I am indeed very happy to welcome all of you to the Rashtrapati Bhawan. It is indeed my pleasure to receive the first copy of the book-The Future of Indian Universities: Comparative and International Perspectives edited by Professor Raj Kumar, founding Vice Chancellor of O. P. Jindal Global University and published by Oxford University Press, India.
- I would like to congratulate Professor Raj Kumar and all other contributors for their efforts in coming up with a book on a very important and pertinent topic that addresses the future of universities in India.
- I am happy that Professor Amartya Sen is present with us on this occasion. It is with pleasure, I acknowledge the august gathering of academicians, policy makers and other dignitaries who have come together to attend this function.
- I have had the occasion to interact with O.P. Jindal Global University a number of times, including release of two books, inauguration of international conferences on higher education and futuristic universities, and a summit on world-class universities. JGU is an example of how with determined efforts, focus on research, significant number of publications and international collaborations, a university can cover a long distance in a short span of just eight years.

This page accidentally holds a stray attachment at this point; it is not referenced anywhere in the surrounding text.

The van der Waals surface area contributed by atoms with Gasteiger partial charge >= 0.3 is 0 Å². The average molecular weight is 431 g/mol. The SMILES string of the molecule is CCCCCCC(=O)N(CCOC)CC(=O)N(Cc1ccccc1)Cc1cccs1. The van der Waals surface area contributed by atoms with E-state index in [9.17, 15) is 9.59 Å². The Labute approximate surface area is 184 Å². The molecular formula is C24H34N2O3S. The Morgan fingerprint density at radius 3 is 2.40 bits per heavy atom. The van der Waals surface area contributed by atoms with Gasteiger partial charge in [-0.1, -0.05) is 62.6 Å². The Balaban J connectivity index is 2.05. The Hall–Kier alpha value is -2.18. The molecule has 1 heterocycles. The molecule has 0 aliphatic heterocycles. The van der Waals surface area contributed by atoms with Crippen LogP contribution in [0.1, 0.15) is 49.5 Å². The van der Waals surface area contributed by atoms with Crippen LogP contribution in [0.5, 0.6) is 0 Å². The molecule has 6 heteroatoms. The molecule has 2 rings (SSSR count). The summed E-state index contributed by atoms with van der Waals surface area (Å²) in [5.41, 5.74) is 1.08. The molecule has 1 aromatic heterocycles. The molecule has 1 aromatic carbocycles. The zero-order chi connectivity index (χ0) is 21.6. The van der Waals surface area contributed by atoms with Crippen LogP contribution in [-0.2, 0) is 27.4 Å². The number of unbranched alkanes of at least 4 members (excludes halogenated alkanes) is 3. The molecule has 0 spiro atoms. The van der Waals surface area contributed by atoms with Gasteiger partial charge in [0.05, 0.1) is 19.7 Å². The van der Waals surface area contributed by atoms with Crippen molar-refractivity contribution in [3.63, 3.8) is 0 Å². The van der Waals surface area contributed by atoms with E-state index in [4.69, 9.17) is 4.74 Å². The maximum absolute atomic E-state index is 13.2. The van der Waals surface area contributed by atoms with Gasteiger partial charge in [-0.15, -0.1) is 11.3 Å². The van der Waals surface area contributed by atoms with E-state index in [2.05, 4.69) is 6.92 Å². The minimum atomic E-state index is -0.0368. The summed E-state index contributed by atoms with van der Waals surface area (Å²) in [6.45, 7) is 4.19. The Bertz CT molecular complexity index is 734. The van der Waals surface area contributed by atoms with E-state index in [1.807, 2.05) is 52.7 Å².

- Ladies and Gentlemen, India has a long history of higher education. Some of the oldest institutions of higher learning such as Nalanda, Vikramshila (in India), and Taxila (now in Pakistan), etc. dating back to the 5thcentury BC, were located within the Indian subcontinent. These seats of higher learning attracted teachers, researchers and students from across the world. They produced mighty minds that shaped the politics, arts, culture, science and economics for over a millennium.
- The higher education system we inherited was designed and established by the British colonial masters. Though designed for providing lower level civil servants, this system ironically opened the way for producing many highly educated professionals and even noted scholars, who made ground-breaking scientific discoveries and went on to become even Nobel laureates.